Tuesday, September 9, 2008

East of Eden Writers Conference - Wrap Up

This past weekend I was in Steinbeck Country and attended the East of Eden Writers Conference that was organized by the South Bay Writers branch of the California Writers Club.

I find going to writers conferences to be invigorating since I am surrounded by creative minds who are just as obsessed with the written word as I am.

It is also a great opportunity to meet, schmooze and network with other writers. That is only the first part. The follow through after the conference is over is just as important.

For example, four years ago at the East of Eden Conference, I met Lee Lofland. He's a retired detective with over twenty years experience in law enforcement. He is now the proud author of the Macavity nominated book Police Procedure and Investigation: A guide for writers.

We chatted, I made a few networking suggestions for him and we exchanged business cards. He followed up later with an email to me and we have kept in contact ever since.

Whenever I see something that reminds me of what one of my friends is working on, I pass that information on in the hopes of helping them.

With that in mind, a few months back I saw a post about agent Verna Dreisbach on the Guide to Literary Agents blog. All I needed to see was a mention of Verna having a background in law enforcement for me to immediately forward that post to Lee. I knew Lee should get in contact with Verna. She might not become his literary agent, but I was certain they could work together in some capacity.

They are.

Both will be participants in the upcoming Police Writers Academy to be held in April 2009. Lee has the details of that conference on his blog.

So at the East of Eden Conference, Lee returned the favor and introduced me to Verna. He then told her that I was the one responsible for him knowing about her.

After talking with Verna I discovered that she worked in the Sonoma County Sheriff's Department and lived in the town where I now work. 'Tis a small world indeed.

At the first workshop session, I attended Hallie Ephron's discussion about POV and different ways it can be done.

I wound up making a comment in that venue which she liked. Later I ran into her in the hall and she saw me and said, "you seem to know what you are doing." That comment thrilled me as it meant that a published author thought I made a cogent point. Yay, me!

We exchanged business cards and later on, I tried to introduce Lee to Hallie. I did not realize that they were friends already. They both live in the Boston area, and have been friends for awhile.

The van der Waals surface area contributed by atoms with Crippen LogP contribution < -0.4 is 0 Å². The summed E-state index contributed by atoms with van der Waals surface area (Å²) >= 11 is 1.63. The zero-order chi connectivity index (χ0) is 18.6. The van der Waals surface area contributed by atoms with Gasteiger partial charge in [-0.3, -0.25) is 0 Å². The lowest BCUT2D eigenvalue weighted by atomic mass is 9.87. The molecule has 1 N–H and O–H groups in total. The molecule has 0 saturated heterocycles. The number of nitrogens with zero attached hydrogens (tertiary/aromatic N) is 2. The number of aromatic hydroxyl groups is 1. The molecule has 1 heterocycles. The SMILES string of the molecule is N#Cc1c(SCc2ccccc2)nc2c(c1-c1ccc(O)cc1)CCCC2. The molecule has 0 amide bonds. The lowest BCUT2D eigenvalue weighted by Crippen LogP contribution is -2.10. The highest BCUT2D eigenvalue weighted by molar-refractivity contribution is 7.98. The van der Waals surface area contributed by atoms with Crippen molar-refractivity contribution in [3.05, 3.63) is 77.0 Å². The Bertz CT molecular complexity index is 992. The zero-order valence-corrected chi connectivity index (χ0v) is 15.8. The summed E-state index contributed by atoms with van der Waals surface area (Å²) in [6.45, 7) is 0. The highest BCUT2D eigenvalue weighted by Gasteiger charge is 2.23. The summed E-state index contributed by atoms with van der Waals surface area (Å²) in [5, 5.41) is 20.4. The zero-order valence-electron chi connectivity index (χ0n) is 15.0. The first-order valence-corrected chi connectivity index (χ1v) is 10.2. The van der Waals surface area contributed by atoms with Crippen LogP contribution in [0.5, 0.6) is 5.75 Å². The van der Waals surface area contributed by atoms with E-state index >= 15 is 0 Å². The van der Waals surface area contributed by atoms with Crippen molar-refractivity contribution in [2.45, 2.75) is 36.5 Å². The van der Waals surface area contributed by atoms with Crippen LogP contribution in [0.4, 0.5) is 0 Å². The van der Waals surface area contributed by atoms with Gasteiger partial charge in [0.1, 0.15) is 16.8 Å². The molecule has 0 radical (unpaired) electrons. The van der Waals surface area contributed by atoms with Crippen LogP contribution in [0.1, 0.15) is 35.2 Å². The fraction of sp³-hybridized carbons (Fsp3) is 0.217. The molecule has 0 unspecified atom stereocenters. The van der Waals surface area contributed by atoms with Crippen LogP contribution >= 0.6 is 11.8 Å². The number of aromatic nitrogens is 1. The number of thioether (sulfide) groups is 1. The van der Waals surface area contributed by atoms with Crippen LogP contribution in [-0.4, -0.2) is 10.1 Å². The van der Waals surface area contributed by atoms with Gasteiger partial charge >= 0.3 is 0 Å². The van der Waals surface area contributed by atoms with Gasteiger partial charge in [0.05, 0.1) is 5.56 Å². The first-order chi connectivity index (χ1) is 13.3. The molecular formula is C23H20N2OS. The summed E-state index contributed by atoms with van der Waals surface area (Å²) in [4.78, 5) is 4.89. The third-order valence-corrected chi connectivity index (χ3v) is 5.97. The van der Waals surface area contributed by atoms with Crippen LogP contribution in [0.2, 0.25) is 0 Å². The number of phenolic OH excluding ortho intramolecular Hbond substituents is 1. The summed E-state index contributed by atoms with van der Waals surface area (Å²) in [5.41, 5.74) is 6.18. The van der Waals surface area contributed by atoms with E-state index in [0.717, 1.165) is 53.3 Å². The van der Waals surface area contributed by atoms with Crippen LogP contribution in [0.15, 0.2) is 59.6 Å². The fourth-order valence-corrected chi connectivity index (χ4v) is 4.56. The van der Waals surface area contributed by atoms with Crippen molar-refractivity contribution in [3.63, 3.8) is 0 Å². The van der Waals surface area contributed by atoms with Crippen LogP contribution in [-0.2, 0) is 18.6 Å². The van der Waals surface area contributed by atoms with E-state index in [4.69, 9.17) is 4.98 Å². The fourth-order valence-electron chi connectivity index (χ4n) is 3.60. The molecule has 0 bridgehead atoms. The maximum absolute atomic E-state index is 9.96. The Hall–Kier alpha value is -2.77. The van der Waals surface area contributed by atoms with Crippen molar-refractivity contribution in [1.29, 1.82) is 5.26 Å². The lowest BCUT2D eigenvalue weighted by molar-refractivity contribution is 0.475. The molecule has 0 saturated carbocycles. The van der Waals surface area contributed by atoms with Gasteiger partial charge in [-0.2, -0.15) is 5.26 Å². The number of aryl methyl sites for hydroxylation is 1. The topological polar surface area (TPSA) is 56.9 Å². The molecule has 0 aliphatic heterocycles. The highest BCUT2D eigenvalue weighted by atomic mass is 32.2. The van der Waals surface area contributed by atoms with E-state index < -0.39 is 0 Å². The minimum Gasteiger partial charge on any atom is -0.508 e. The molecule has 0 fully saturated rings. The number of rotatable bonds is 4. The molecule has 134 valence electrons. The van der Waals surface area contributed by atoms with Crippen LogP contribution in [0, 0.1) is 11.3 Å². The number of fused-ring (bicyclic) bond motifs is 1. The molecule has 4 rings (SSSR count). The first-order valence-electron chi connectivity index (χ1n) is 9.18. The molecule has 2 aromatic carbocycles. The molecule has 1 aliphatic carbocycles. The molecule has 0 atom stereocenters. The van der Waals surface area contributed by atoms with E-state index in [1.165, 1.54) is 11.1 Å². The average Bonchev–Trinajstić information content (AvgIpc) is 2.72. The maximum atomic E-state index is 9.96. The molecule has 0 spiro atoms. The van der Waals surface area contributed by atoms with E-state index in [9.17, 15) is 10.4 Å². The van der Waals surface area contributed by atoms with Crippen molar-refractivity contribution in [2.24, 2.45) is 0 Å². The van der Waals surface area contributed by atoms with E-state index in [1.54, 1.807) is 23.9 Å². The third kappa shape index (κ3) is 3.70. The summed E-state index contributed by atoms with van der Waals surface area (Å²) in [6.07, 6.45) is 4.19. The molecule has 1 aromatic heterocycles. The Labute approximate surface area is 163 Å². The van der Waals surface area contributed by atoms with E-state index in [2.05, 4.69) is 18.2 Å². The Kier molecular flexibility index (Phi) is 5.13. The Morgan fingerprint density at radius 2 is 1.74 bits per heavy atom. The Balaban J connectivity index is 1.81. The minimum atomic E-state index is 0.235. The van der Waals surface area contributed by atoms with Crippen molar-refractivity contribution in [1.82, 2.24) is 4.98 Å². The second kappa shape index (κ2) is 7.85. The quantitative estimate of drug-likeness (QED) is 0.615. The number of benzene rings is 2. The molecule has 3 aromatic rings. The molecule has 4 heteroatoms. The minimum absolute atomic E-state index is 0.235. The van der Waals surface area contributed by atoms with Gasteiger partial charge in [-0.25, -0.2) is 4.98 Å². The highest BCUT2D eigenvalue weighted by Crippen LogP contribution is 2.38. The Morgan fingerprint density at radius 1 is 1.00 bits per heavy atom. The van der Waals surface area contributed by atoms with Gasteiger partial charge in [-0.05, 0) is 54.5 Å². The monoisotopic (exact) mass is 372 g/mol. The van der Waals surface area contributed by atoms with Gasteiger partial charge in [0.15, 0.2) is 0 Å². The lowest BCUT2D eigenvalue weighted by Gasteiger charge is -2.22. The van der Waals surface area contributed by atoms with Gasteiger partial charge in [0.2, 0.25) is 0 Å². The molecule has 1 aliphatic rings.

After dinner and keynote speakers there were late night sessions held at a nearby hotel. I attended one about mystery writing. Lee and Hallie were on a panel with David Corbett and Terri Thayer.

One aspect that I love about the California Writers Club is that we are open to writers of all genres. That means we interact and learn from writers who are working on different styles and conventions of writing. I look at it as cross-pollination of ideas and as the lines of genres blur, I think it is even more important to learn whatever we can from other creative people.

So even though I do not currently write mysteries, I enjoyed hearing this panel of speakers.

Left to right: Terri Thayer, David Corbett, Hallie Ephron, Lee Lofland.

I had a great time listening to the panelists and their freewheeling style. It was informative and entertaining.

David Corbett has a wicked sense of humor and I look forward to reading his book Blood of Paradise which has been nominated for the following awards:

The Edgar

I wish him well and hope that he wins at least one of those awards. David was cracking so many jokes that after the session ended when I had a chance to talk with him, he got a little friendly with me. While Ana Manwaring was trying to figure out how to work my camera, David was grabbing my side. Hence the huge grin on my face.

Here is Ana Manwaring and David "watch his hands" Corbett.

David gave a wonderful and rousing speech the next morning as a keynote speaker about the importance of respecting the genre.

The next morning my new friend Molly Dwyer and I started chatting with people who sat down at our table for breakfast. We soon realized they were "techies" and the conversation was soon on the topic of using the internet to publicize yourself and your writing.

Left to right: Matilda Butler, Martha Alderson, Molly Dwyer and Kendra Bonnett.

And here is Kendra Bonnett explaining about why she Twitters.

At lunch Hallie Ephron spoke about what it was like to have grown up in a family of writers and how that impacted her own confidence in writing.

Now just some pictures of writing friends. Here is Jana McBurney-Lin author of My Half of the Sky.

Here is Dionne Obeso and Charlotte Cook of KOMENAR Publishing.

Here I am with Jordan Rosenfeld. This was her first major literary event for Jordan since she became a mother in June.

Then at the gala banquet that night I schmoozed with Martha Alderson.

Hallie Ephron then came over to share with us how giddy she was to have met the banquet's keynote speaker Jane Smiley. It is nice to know that everyone can become giddy at meeting someone they admire.

Then here is Hallie posing with me and my "peeps" from my writers club.

Left to right: Me, Hallie Ephron, Ana Manwaring, Kerry Granshaw.

Hallie Ephron and Lee Lofland

Here are the conference organizers as well as keynote speakers.

from left to right: Karen Joy Fowler, Edie Mathews, Kelly Harrison, Jane Smiley, Hallie Ephron

I will leave you with one of my favorite pictures from the conference. It is of me and Lee.

Write on!
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